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Shark Hunt Stand Off

In the spring and summer months, anglers armed with heavy line and large hooks drop anchor in the murky, current-torn waters between Alcatraz and the Golden Gate Bridge seeking the elusive, and occasionally gigantic, broadnose sevengill shark. As social-media hype stokes excitement among trophy seekers, some other fisherfolk and conservationists want to see the pursuit ended before it depletes shark numbers. While interest in catching large, breeding-age sevelgills has risen in recent years, it remains unclear whether the population can...
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San Joaquin Communities Access Cleaner Water Due to New Legislation

The only water easily available to many low-income inhabitants of the San Joaquin Valley’s smaller, non-incorporated settlements is well water tainted with arsenic and nitrates from surrounding activities. But two state bills ensure that these communities – and everyone else in California – not only have the right to safe, clean, and affordable drinking water, but also get access to public water infrastructure and services as needed. Assembly Bill 2501, approved this fall, “makes sure the state’s consolidation authority can...
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Constellation of Climate Events Lifts State Spirits

“We are seeing events we have never seen before,” said California Natural Resources Secretary John Laird to the over 750 attendees of the California Adaptation Forum on August 28th. Inside the cavernous ballroom of the Sheraton Grand in downtown Sacramento, Laird ticked off to the audience the evidence that climate change is present in California: wildfires burning faster and hotter, rainfall five hundred percent above normal, and longer lasting Central Valley heatwaves. “[Climate change] is happening, we’re experiencing it, and...
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The State’s Biggest Landlord Reconsiders Its Neighbors

When Mari Rose Taruc approached California environmental justice (EJ) leaders about advising the California State Lands Commission on its EJ policy, they didn’t know what she was talking about. “They were like, what does the State Lands Commission do?” recalls Taruc with a chuckle. Over the past six months, a two-way discovery has since taken place between the agency and the resulting EJ working group. Overlapping interests emerged, revealing a surprising abundance of opportunities for collaboration. The discovery is significant...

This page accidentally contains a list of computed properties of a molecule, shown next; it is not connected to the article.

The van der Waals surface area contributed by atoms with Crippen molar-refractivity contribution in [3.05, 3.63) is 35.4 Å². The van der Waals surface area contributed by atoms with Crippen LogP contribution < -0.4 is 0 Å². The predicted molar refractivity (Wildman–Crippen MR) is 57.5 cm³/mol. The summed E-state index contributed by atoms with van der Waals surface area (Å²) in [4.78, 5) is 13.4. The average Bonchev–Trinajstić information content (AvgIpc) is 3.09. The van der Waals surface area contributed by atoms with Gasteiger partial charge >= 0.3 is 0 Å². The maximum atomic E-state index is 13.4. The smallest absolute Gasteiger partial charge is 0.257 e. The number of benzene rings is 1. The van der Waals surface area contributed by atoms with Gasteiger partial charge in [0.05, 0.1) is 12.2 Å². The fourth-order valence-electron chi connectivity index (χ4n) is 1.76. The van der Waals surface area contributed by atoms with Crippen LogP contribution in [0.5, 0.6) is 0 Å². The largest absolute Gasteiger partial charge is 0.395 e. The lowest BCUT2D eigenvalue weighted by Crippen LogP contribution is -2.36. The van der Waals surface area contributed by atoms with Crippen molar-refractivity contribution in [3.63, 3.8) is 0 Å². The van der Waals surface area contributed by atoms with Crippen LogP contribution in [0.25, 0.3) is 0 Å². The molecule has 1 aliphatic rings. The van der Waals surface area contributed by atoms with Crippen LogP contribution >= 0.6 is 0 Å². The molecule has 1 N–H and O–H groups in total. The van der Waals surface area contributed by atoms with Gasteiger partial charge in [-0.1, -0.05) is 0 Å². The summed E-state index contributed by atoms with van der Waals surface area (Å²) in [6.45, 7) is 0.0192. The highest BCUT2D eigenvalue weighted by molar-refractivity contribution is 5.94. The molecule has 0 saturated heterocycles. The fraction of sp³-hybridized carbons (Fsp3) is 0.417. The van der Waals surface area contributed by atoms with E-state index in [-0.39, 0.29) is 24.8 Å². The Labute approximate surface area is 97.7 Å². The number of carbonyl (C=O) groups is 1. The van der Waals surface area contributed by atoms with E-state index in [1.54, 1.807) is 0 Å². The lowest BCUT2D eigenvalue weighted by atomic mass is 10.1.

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A new online portal from the Delta Stewardship Council offers everyone from scientists to tourists an accessible window into the Delta’s identity and importance.

“Although I had studied freshwater and marine ecology, I really was not familiar with the Delta before I started working there,” says 2017 Sea Grant Fellow Heidi Williams, who developed the Beginner’s Guide to the Sacramento-San Joaquin Delta. “I was looking for a way to dive in and learn about the Delta and realized that there wasn’t an easily accessible place to turn for the basics.” As a science communications fellow, Williams suggested to the Council that she create one...
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The Quiet Go-To Guy: Carl Morrison

When Carl Morrison died in a crash of his small plane near Petaluma this past April, the press noted the loss of a family man, Civil Air Patrol commander, Marine Corps Veteran, and pious Mormon. The shock also reverberated through the world of Bay Area flood control and water agencies, for whom Morrison was indispensable. As his Bay Area business expanded, Morrison eased his commute by training as a pilot and acquiring a small plane. People marveled at how many...
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North Richmond: Building Equity in the Urban Fabric and Forest

The neighborhoods in North Richmond grew up with Richmond’s famed shipyards during World War II, along with railroads and a burgeoning fossil fuel industry. When you stand there today, you can literally see and hear this legacy of industrialization, which is also evident in the community’s high rates of poverty and asthma. Here the idea of resilient design means something completely different than it might mean in other parts of the Bay Area. It was these environmental justice concerns that...